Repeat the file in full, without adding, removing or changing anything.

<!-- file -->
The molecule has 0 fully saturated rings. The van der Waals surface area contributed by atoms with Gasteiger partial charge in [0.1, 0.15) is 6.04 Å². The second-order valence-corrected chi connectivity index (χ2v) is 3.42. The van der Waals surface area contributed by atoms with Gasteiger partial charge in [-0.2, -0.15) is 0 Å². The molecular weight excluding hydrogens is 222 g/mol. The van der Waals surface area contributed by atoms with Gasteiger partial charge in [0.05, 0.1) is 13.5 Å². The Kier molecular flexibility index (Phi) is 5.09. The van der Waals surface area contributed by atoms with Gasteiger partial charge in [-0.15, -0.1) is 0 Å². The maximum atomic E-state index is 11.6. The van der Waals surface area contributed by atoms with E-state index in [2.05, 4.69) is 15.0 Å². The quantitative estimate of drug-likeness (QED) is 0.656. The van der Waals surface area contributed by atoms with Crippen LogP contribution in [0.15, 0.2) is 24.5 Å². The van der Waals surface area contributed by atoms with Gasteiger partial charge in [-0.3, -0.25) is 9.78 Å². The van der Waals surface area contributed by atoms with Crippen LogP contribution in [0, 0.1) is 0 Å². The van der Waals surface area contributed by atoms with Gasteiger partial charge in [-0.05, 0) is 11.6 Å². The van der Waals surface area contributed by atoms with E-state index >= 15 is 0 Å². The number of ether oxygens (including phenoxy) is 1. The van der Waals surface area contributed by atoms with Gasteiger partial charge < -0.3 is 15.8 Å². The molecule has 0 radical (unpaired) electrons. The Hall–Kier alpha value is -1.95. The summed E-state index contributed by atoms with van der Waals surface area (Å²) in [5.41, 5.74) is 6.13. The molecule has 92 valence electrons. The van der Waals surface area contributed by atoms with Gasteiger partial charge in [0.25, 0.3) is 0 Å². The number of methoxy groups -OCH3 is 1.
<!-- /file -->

The molecule has 0 fully saturated rings. The van der Waals surface area contributed by atoms with Gasteiger partial charge in [0.1, 0.15) is 6.04 Å². The second-order valence-corrected chi connectivity index (χ2v) is 3.42. The van der Waals surface area contributed by atoms with Gasteiger partial charge in [-0.2, -0.15) is 0 Å². The molecular weight excluding hydrogens is 222 g/mol. The van der Waals surface area contributed by atoms with Gasteiger partial charge in [0.05, 0.1) is 13.5 Å². The Kier molecular flexibility index (Phi) is 5.09. The van der Waals surface area contributed by atoms with Gasteiger partial charge in [-0.15, -0.1) is 0 Å². The maximum atomic E-state index is 11.6. The van der Waals surface area contributed by atoms with E-state index in [2.05, 4.69) is 15.0 Å². The quantitative estimate of drug-likeness (QED) is 0.656. The van der Waals surface area contributed by atoms with Crippen LogP contribution in [0.15, 0.2) is 24.5 Å². The van der Waals surface area contributed by atoms with Gasteiger partial charge in [-0.3, -0.25) is 9.78 Å². The van der Waals surface area contributed by atoms with Crippen LogP contribution in [0, 0.1) is 0 Å². The van der Waals surface area contributed by atoms with Gasteiger partial charge in [-0.05, 0) is 11.6 Å². The van der Waals surface area contributed by atoms with E-state index >= 15 is 0 Å². The number of ether oxygens (including phenoxy) is 1. The van der Waals surface area contributed by atoms with Gasteiger partial charge < -0.3 is 15.8 Å². The molecule has 0 radical (unpaired) electrons. The Hall–Kier alpha value is -1.95. The summed E-state index contributed by atoms with van der Waals surface area (Å²) in [5.41, 5.74) is 6.13. The molecule has 92 valence electrons. The van der Waals surface area contributed by atoms with Gasteiger partial charge in [0.25, 0.3) is 0 Å². The number of methoxy groups -OCH3 is 1.